One of the most common questions I receive in my practice is from men asking how they can protect themselves against prostate cancer. And, it is one of the most important questions they can ask!
Prostate cancer in its early stages rarely produces any symptoms that are easily recognized. Frequent urination - particularly at night, difficulty urinating, pain while urinating or blood in the urine can be a sign of either prostate cancer or benign prostate enlargement - more often the latter. Symptoms, such as bone pain, usually occur only after the cancer has spread to other parts of the body and there is little chance of successful treatment.
A prostate specific antigen (PSA) screen is a blood test that measures the prostate specific antigen (PSA) levels in the blood. Antigens are any substances that evoke responses from a person's immune system. The prostate specific antigen levels can be elevated in the presence of prostate cancer.
However, it is important to understand that other benign prostate conditions may also elevate PSA, such as benign prostatic hyperplasia (BPH), which is noncancerous swelling of the prostate. The pros and cons of PSA screening should always be discussed with your healthcare provider before testing.
Here are some guidelines to consider for PSA screening.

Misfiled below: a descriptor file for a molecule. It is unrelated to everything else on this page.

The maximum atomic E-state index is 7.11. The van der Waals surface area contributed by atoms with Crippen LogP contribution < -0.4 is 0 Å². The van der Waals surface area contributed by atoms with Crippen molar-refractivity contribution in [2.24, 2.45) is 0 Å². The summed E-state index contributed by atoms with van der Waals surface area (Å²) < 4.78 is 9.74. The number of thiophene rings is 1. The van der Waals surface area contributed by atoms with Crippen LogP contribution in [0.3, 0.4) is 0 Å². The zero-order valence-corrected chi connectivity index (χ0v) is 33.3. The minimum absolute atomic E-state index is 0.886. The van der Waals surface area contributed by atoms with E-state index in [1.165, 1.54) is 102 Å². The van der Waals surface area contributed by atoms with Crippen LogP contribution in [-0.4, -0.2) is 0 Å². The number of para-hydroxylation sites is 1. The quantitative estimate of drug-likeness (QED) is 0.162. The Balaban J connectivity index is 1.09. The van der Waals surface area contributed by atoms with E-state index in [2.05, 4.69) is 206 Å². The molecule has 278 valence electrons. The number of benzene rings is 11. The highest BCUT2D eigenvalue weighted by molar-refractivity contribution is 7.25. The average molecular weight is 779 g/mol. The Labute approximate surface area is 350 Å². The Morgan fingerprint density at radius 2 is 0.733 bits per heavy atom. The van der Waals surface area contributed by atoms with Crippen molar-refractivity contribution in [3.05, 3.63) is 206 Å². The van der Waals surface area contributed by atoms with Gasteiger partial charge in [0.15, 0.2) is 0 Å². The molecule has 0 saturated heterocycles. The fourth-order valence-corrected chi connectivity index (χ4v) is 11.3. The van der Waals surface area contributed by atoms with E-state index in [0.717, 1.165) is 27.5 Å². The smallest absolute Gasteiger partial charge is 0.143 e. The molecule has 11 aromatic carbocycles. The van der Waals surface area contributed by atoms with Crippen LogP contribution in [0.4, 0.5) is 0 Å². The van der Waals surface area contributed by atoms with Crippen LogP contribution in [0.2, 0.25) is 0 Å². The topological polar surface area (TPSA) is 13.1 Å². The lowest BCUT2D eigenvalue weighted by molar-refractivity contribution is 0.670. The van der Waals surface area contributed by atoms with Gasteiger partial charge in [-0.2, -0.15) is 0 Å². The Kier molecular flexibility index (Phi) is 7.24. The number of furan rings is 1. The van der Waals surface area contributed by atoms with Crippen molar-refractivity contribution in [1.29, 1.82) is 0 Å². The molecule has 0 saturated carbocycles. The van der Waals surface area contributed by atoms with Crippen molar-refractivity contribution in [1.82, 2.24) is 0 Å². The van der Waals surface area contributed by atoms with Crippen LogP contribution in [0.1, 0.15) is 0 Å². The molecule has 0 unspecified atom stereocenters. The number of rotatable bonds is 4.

If you’re under age 40, screening is generally not recommended since there is a very low prevalence of cancer at this age.
If you are between ages 40 and 54 and are of average risk, routine screening is likewise not recommended. If you have risk factors, such as being African American or having a father or brother diagnosed with prostate cancer, you may want to discuss the matter with your doctor.
If you are age 70 or over or have a life expectancy less than 10 to 15 years, screening is not recommended because cancers generally grow slowly.
If you are 55 to 69 years of age, on the other hand, you are in a high risk category and should carefully weigh the benefits and risks of screening.
For men who choose screening, PSA testing is recommended once every other year rather than annually.
Prostate is the most commonly diagnosed cancer in men, and some estimate that at least a third of all males age 50 and over will develop a cancer at some time in their lives.
Today, the option of watchful waiting is more often recommended and chosen. This involves regular monitoring with PSA tests, digital rectal examinations, imaging and biopsies to make sure the cancer hasn’t progressed.